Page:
The idea for "Boot Camp," one of the latest reality TV shows hitting the airwaves this season, started with a concept outlined on two pieces of paper put together by British producers eager to capitalize on the American reality craze.

The concept went something like this: There should be a show that takes place in a boot camp, where people are put through challenges by a drill sergeant until they drop out one by one. The winner gets a cash prize of at least $500,000.

If it sounds a lot like "Survivor," the CBS program that captured millions of viewers' eyeballs this summer, that isn't mere coincidence. The last 30 minutes of the final episode of "Survivor" on Aug. 23 were watched by 58 million viewers, or about one-fourth of the entire country. Even more impressive, commercials airing during the last episode sold for Super Bowl-like rates of about $500,000 for a 30-second spot. Ever since, producers and networks have been scrambling to come up with "Survivor" knockoffs.

One of them is LMNO Productions, a 10-year-old company located on "Reality Row," a stretch of Ventura Boulevard in the San Fernando Valley where a group of longtime reality TV production companies are concentrated. LMNO Productions' third-floor offices are buzzing with activity these days. There doesn't seem to be a moment to spare as the staff rushes to put together several new reality shows that are queued up like planes waiting to land on the new TV season runway. One of the most notable is "Boot Camp," which LMNO sold to the Fox network in July.

The idea was hatched in Britain early this year by Granada Media's new production division, Granada Creative. The division formed an entity called The Greenhouse Project, whose role is to come up with concepts for TV series. For the last three years, Granada and LMNO Productions have been trading formats back and forth. When the idea for "Boot Camp" was presented to Eric Schotz, head of LMNO Productions, the veteran producer loved it. He knew the concept would allow producers to tell a good story with a beginning, middle and end.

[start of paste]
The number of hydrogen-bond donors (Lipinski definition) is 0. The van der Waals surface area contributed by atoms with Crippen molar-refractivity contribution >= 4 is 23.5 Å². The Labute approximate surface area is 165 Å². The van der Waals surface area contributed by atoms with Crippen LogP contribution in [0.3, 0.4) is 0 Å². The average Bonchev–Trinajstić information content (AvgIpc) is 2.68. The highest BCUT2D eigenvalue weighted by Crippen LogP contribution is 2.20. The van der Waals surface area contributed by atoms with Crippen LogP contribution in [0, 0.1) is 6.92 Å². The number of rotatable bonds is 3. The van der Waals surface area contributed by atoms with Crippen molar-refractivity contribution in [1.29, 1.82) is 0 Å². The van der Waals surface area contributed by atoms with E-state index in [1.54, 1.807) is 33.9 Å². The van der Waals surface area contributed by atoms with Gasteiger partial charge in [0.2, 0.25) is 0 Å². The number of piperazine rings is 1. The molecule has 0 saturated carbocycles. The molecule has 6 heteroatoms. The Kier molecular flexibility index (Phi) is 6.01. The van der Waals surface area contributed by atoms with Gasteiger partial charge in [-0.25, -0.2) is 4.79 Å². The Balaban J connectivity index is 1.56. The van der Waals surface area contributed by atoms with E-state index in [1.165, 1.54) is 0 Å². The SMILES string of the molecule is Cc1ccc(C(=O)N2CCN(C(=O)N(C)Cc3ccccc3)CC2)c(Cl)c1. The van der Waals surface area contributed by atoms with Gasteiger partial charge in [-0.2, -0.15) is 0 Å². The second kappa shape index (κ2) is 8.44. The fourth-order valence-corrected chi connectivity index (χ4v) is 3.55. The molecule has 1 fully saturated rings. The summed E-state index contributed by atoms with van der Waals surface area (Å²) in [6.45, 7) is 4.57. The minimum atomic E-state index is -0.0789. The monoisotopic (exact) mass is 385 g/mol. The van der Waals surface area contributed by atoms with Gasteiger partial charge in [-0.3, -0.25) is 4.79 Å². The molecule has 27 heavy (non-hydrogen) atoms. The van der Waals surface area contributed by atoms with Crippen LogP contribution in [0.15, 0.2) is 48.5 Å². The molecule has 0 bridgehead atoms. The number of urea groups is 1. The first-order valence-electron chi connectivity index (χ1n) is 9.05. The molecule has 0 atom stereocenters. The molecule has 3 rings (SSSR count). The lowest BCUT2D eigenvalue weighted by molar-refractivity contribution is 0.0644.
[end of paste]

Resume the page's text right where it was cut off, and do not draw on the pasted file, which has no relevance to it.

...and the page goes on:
In your face "Boot Camp is an understandable concept," said Schotz, the 43-year-old executive whose company has produced "Kids Say the Darndest Things" for CBS, "Guinness World Records: Primetime" for Fox, and "Behind Closed Doors with Joan Lunden," for ABC. "You have a perception of what it is. People get in your face and scream We will show the growth of human potential and show individuals what they are capable of doing, even though they don't think they are capable of doing it." Networks and producers like Schotz love reality TV because it is cheap to produce (about $300,000 to $500,000 for a one-hour episode compared to $1 million to $1.5 million for a fiction-based drama or comedy) and it is a safeguard against a possible writer's strike this coming spring. After all, you don't need scriptwriters for a reality show, because there isn't any script.


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